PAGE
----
OneWeb says a test of its low-Earth orbit satellites has delivered broadband speeds of more than 400Mbps with average latency of 32ms.
“The tests, which took place in Seoul, South Korea, represent the most significant demonstration of the OneWeb constellation to date, proving its ability to provide superior broadband connectivity anywhere on the planet,” OneWeb said in an announcement yesterday.
The company said it’s on track toward creating “a fully functioning global constellation in 2021 and delivering partial service beginning as early as 2020.” The test described yesterday involved six OneWeb satellites that were launched in February. OneWeb says its commercial network “will start with an initial 650 satellites and grow up to 1,980 satellites.”
While the 32ms latency figure is an average, the 400Mbps result seems to be the peak speed delivered during the test. OneWeb said its test also demonstrated “seamless beam and satellite handovers; accurate antenna pointing and tracking; [and] live-streamed video at resolutions up to 1080p.”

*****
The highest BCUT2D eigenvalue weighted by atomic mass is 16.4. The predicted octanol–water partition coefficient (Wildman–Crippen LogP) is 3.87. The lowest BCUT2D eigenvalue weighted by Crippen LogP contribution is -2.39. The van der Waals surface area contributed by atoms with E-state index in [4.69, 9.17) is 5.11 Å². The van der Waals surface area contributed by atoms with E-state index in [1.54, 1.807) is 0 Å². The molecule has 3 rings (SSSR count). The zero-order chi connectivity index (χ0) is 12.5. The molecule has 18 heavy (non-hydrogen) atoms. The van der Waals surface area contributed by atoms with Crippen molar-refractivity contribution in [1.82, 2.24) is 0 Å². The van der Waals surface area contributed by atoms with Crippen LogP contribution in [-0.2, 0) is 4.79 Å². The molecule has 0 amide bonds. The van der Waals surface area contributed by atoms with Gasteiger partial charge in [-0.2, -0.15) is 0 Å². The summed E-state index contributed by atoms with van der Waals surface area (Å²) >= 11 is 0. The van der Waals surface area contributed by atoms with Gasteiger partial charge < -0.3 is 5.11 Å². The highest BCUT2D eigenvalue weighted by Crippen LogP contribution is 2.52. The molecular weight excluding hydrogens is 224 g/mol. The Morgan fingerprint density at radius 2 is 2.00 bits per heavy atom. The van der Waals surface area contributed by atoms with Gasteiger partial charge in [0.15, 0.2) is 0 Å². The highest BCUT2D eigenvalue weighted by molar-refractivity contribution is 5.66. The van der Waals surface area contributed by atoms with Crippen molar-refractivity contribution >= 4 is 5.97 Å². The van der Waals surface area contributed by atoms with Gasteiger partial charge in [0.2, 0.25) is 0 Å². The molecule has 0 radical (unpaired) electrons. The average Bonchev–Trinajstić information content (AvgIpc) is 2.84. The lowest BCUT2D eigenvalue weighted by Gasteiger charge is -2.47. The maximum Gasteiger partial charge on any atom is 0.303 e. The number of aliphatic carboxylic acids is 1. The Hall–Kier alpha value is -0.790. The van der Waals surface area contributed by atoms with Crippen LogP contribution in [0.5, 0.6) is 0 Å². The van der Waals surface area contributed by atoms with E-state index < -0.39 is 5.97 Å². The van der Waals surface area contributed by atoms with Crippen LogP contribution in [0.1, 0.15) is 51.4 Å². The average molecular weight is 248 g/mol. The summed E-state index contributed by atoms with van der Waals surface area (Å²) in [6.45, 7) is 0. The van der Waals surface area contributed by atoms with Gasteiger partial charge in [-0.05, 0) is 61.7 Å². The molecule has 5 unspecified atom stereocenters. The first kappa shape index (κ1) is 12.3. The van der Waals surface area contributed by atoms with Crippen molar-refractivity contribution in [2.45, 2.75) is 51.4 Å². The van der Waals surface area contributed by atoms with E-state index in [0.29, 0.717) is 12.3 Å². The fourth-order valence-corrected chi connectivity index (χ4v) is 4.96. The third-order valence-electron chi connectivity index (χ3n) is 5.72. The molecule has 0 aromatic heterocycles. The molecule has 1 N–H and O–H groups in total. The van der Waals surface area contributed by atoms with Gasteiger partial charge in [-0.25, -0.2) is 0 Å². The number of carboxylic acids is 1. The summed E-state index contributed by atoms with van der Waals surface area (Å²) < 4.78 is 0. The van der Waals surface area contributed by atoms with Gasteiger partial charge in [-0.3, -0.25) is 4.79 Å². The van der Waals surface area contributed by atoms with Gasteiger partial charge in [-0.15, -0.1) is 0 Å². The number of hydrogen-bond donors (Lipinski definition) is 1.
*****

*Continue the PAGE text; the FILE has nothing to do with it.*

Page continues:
SpaceX and Amazon service in the works
OneWeb is one of several companies aiming to provide global broadband connectivity with a network of low-Earth satellites. Current satellite systems are hampered by median latency of nearly 600ms, making them an unsuitable replacement for cable or fiber systems. But the lower orbits used by OneWeb and other companies should result in latencies that are much closer to wireline quality.
Federal Communications Commission testing found that fiber ISPs deliver median latencies of 12ms to 20ms, while cable ISPs deliver median latencies of 15ms to 34ms. DSL providers were measured at 25ms to 80ms. (See page 477 of this FCC report for latencies by ISP.)
OneWeb’s biggest competitor so far is SpaceX, which has FCC permission to launch nearly 12,000 low-Earth satellites. OneWeb received its initial FCC approval in June 2017, while SpaceX got its first major FCC approval in March 2018 and launched 60 satellites in May 2019. SpaceX lost contact with three of the 60 satellites.
More recently, Amazon revealed plans for a similar broadband-satellite service, and the company applied for FCC authorization earlier this month.